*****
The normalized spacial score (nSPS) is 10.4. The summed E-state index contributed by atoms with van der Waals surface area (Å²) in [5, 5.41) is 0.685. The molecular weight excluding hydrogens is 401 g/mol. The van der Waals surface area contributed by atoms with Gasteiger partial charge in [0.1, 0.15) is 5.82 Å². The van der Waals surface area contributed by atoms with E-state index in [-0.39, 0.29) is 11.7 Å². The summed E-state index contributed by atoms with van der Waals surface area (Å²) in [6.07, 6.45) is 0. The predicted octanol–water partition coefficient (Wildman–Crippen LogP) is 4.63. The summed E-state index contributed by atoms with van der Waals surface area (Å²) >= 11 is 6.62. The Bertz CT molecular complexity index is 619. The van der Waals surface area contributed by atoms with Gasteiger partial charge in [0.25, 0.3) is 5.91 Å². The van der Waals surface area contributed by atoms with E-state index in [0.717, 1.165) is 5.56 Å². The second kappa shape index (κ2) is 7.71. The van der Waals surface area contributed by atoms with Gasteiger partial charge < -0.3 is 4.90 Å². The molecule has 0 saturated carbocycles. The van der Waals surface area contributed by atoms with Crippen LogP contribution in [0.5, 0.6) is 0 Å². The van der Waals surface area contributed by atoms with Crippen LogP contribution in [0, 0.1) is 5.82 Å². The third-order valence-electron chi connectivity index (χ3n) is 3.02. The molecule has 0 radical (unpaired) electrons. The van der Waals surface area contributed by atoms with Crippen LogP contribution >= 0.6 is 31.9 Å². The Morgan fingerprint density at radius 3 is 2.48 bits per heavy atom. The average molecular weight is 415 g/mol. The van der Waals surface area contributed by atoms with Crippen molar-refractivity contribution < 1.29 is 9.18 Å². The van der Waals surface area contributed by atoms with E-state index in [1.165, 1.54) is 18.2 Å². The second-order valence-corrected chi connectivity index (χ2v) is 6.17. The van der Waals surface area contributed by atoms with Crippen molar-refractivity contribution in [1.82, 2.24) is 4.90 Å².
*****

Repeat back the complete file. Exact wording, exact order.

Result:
The normalized spacial score (nSPS) is 10.4. The summed E-state index contributed by atoms with van der Waals surface area (Å²) in [5, 5.41) is 0.685. The molecular weight excluding hydrogens is 401 g/mol. The van der Waals surface area contributed by atoms with Gasteiger partial charge in [0.1, 0.15) is 5.82 Å². The van der Waals surface area contributed by atoms with E-state index in [-0.39, 0.29) is 11.7 Å². The summed E-state index contributed by atoms with van der Waals surface area (Å²) in [6.07, 6.45) is 0. The predicted octanol–water partition coefficient (Wildman–Crippen LogP) is 4.63. The summed E-state index contributed by atoms with van der Waals surface area (Å²) >= 11 is 6.62. The Bertz CT molecular complexity index is 619. The van der Waals surface area contributed by atoms with Gasteiger partial charge in [0.25, 0.3) is 5.91 Å². The van der Waals surface area contributed by atoms with E-state index in [0.717, 1.165) is 5.56 Å². The second kappa shape index (κ2) is 7.71. The van der Waals surface area contributed by atoms with Gasteiger partial charge < -0.3 is 4.90 Å². The molecule has 0 saturated carbocycles. The van der Waals surface area contributed by atoms with Crippen LogP contribution in [0.5, 0.6) is 0 Å². The van der Waals surface area contributed by atoms with Crippen LogP contribution in [0, 0.1) is 5.82 Å². The third-order valence-electron chi connectivity index (χ3n) is 3.02. The molecule has 0 radical (unpaired) electrons. The van der Waals surface area contributed by atoms with Crippen LogP contribution >= 0.6 is 31.9 Å². The Morgan fingerprint density at radius 3 is 2.48 bits per heavy atom. The average molecular weight is 415 g/mol. The van der Waals surface area contributed by atoms with Crippen molar-refractivity contribution < 1.29 is 9.18 Å². The van der Waals surface area contributed by atoms with E-state index in [1.165, 1.54) is 18.2 Å². The second-order valence-corrected chi connectivity index (χ2v) is 6.17. The van der Waals surface area contributed by atoms with Crippen molar-refractivity contribution in [1.82, 2.24) is 4.90 Å².